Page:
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The Initiation of Modern “Soft Snowball” and “Hard Snowball” Climates in CCSM3. Part I: The Influences of Solar Luminosity, CO2 Concentration, and the Sea Ice/Snow Albedo Parameterization

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  • 1 Department of Physics, University of Toronto, Toronto, Ontario, Canada, and Laboratory for Climate and Ocean-Atmosphere Studies, Department of Atmospheric and Oceanic Sciences, School of Physics, Peking University, Beijing, China
  • | 2 Department of Physics, University of Toronto, Toronto, Ontario, Canada
  • | 3 Laboratory for Climate and Ocean-Atmosphere Studies, Department of Atmospheric and Oceanic Sciences, School of Physics, Peking University, Beijing, China
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Abstract

The “Snowball Earth” hypothesis, proposed to explain the Neoproterozoic glacial episodes in the period 750–580 million years ago, suggested that the earth was globally covered by ice/snow during these events. This study addresses the problem of the forcings required for the earth to enter such a state of complete glaciation using the Community Climate System Model, version 3 (CCSM3). All of the simulations performed to address this issue employ the geography and topography of the present-day earth and are employed to explore the combination of factors consisting of total solar luminosity, CO2 concentration, and sea ice/snow albedo parameterization that would be required for such an event to occur. The analyses demonstrate that the critical conditions beyond which runaway ice–albedo feedback will lead to global freezing include 1) a 10%–10.5% reduction in solar radiation with preindustrial greenhouse gas concentrations; 2) a 6% reduction in solar radiation with 17.5 ppmv CO2; or 3) 6% less solar radiation and 286 ppmv CO2 if sea ice albedo is equal to or greater than 0.60 with a snow albedo of 0.78, or if sea ice albedo is 0.58 with a snow albedo equal to or greater than 0.80. These bifurcation points are very sensitive to the sea ice and snow albedo parameterizations. Moreover, “soft Snowball” solutions are found in which tropical open water oceans stably coexist with year-round snow-covered low-latitude continents, implying that tropical continental ice sheets would actually be present. The authors conclude that a “soft Snowball” is entirely plausible, in which the global sea ice fraction may reach as high as 76% and sea ice margins may extend to 10°S(N) latitudes.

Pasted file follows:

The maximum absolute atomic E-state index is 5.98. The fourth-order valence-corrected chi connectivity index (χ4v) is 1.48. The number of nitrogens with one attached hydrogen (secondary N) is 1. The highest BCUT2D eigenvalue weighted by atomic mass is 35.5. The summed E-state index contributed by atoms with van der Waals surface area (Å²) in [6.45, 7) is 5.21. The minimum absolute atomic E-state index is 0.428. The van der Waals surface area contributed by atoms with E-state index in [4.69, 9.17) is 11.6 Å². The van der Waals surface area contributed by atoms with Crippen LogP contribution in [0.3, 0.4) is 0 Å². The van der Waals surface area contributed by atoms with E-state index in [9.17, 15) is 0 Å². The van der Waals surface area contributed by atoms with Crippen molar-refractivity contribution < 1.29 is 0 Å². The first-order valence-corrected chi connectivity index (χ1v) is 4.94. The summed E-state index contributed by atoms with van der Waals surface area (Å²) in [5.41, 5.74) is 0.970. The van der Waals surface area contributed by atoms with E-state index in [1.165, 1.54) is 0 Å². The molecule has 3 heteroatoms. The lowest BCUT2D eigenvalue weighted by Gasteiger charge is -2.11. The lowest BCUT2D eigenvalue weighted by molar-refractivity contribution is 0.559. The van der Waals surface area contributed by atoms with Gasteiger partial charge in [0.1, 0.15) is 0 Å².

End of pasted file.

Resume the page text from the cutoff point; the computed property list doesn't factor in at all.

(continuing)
Corresponding author address: Jun Yang, 40 Gerrard Street East, Apt. 3308, Toronto ON M5B 2E8, Canada. E-mail: jyangdas@atmosp.physics.utoronto.ca

Abstract

The “Snowball Earth” hypothesis, proposed to explain the Neoproterozoic glacial episodes in the period 750–580 million years ago, suggested that the earth was globally covered by ice/snow during these events. This study addresses the problem of the forcings required for the earth to enter such a state of complete glaciation using the Community Climate System Model, version 3 (CCSM3). All of the simulations performed to address this issue employ the geography and topography of the present-day earth and are employed to explore the combination of factors consisting of total solar luminosity, CO2 concentration, and sea ice/snow albedo parameterization that would be required for such an event to occur. The analyses demonstrate that the critical conditions beyond which runaway ice–albedo feedback will lead to global freezing include 1) a 10%–10.5% reduction in solar radiation with preindustrial greenhouse gas concentrations; 2) a 6% reduction in solar radiation with 17.5 ppmv CO2; or 3) 6% less solar radiation and 286 ppmv CO2 if sea ice albedo is equal to or greater than 0.60 with a snow albedo of 0.78, or if sea ice albedo is 0.58 with a snow albedo equal to or greater than 0.80. These bifurcation points are very sensitive to the sea ice and snow albedo parameterizations. Moreover, “soft Snowball” solutions are found in which tropical open water oceans stably coexist with year-round snow-covered low-latitude continents, implying that tropical continental ice sheets would actually be present. The authors conclude that a “soft Snowball” is entirely plausible, in which the global sea ice fraction may reach as high as 76% and sea ice margins may extend to 10°S(N) latitudes.

Corresponding author address: Jun Yang, 40 Gerrard Street East, Apt. 3308, Toronto ON M5B 2E8, Canada. E-mail: jyangdas@atmosp.physics.utoronto.ca
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